Europe's institutionalized anti-Semitism

Op-ed: Jews chosen as scapegoats of extremist leaders who gained power due to economic crisis in Europe

In 1929 the world had first experienced a modern global economic meltdown. “The Great Depression” quickly permeated into Europe, hitting it with vast inflation and unemployment, causing anxiety and dependence of the people. The Nazi Party seized this opportunity to gain political power. Hitler needed the masses behind him and offered an alternative to step out of the depression – purity of race and abhorrence of the Jews, alongside other minorities. This union was supposed to heal Germany and people, it would seem, will buy any excuse in times of crisis.


Ninety years later. Europe is, once again, in the aftermath of an economic meltdown. Greece is seizing bank accounts, Spain with a 25% unemployment rate, Italy’s debt is enormous and the euro is on the bend of bankruptcy. Europe is sick again. And as in every sick body, viruses thrive.


In recent years, like seeds awaiting rain, extreme-radical and ultra-national parties have budded throughout Europe, all with a very clear ideology – no Jews, no immigrants, no minorities. Despite many of these parties being in the political spectrum for some time, they couldn’t gain political power since their agenda wasn’t exactly eye-to-eye with western democratic thinking.


However, today the nations of Europe are pleading for more extreme leaderships. Ones that will unite, raise and rescue them from the depression.


But nowadays, just like back then, this kind of leadership need a scapegoat. Someone to unite against, someone to step on in order to rise up, and who is a better target than the Jews? Anti-Semitism is available, well known, it flourished just a few years ago, it’s easy to execute. Anti-Semitism never died, it laid in the dark, waiting for the opportune moment to resurge.


Two cases through which one can grasp the grim reality in Europe are the ‘Jobbik’ party, third in size in Hungary, whose member, Marton Gyongyosi, called in late 2012 for listing of all Jews in Hungary as they impose a national threat to the country; and the ‘Golden Dawn’ party, with 18 of 300 seats in the Greek parliament, that uses neo-Nazi rhetoric, some of its members are skinheads with swastika tattoos, and its supporters often use the Nazi salute. Last May the Golden Dawn gave out free groceries for the needy in Athens’s Syntagma square “for Greeks only”. Needless to say, Jews and other immigrants with a Greek citizenship didn’t qualify for the handout.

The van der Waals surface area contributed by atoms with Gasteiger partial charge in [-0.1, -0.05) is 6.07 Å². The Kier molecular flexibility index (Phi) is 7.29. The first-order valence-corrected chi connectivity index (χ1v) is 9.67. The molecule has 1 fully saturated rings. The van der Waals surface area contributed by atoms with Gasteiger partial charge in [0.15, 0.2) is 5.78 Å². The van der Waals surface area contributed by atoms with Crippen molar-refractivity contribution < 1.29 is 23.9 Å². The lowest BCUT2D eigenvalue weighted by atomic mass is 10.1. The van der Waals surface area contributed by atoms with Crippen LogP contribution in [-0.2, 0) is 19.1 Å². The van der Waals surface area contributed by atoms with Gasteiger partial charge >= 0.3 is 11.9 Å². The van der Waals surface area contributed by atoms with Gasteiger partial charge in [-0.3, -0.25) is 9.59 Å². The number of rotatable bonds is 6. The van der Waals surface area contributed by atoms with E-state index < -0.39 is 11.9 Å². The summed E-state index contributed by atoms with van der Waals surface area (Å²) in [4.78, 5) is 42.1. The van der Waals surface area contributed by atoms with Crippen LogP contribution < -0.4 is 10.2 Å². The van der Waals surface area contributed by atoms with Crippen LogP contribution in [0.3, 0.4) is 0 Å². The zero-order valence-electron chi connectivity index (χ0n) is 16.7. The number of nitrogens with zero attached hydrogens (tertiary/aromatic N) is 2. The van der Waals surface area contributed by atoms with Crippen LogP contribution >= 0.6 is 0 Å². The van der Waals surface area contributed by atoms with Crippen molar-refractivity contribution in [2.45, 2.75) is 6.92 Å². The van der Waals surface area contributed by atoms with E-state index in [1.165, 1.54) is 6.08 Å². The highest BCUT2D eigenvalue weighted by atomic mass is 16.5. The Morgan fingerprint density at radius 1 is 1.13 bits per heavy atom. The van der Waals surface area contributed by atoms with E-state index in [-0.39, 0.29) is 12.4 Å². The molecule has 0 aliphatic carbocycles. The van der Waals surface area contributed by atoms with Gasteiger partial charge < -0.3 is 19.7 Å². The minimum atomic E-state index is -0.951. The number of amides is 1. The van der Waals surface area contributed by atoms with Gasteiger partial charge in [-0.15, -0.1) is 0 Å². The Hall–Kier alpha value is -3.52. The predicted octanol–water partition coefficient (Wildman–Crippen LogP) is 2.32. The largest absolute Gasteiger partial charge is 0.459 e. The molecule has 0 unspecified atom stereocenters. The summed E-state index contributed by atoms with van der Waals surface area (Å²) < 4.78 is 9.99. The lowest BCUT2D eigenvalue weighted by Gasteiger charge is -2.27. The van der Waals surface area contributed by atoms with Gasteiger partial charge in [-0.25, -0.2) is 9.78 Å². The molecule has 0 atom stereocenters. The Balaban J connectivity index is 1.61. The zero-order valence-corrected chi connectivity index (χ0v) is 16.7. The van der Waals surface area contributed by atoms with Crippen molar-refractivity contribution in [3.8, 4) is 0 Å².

Other rightist and ultra-nationalistic parties are rising in Europe. In the Ukraine ‘Svoboda’, in Bulgaria ‘Ataka’ and resembling ideologies are found in Belgium, France, Austria, Denmark and the list goes on.


Not surprisingly, anti-Semitism turns more and more legitimate every day throughout Europe. It seeps into schools, sports, entertainment and even into the legal system. We all heard about the heinous Toulouse shooting at the Jewish school in March last year, costing the lives of three students, and the attempted assassination of a Chabad rabbi in the city of Derbent in southern Russia in July, yet we turn a blind eye to “daily” anti-Semitic occurrences such as Hitler sympathizing posters in bull rings in Madrid and in stadiums, a pop artist in Bulgaria that shoots anti-Semitic slurs or kids in France that suffer daily abuse at school for being Jewish. These are just a taste of the hundreds of daily anti-Semitic happenings in Europe.


The unperceivable easiness of anti-Semitism in Europe is, quite frankly, very perceivable. Anti-Semitism is accepted, institutionalized, often encouraged, by chosen public figures. It duplicates itself in the same patterns as 90 years ago and we know where it’s coming from.


The big question is – where is it headed?


The author is a public diplomacy professional and Director of the "Students for Israel" program for combating online anti-Semitism



פרסום ראשון: 09.02.13, 10:36
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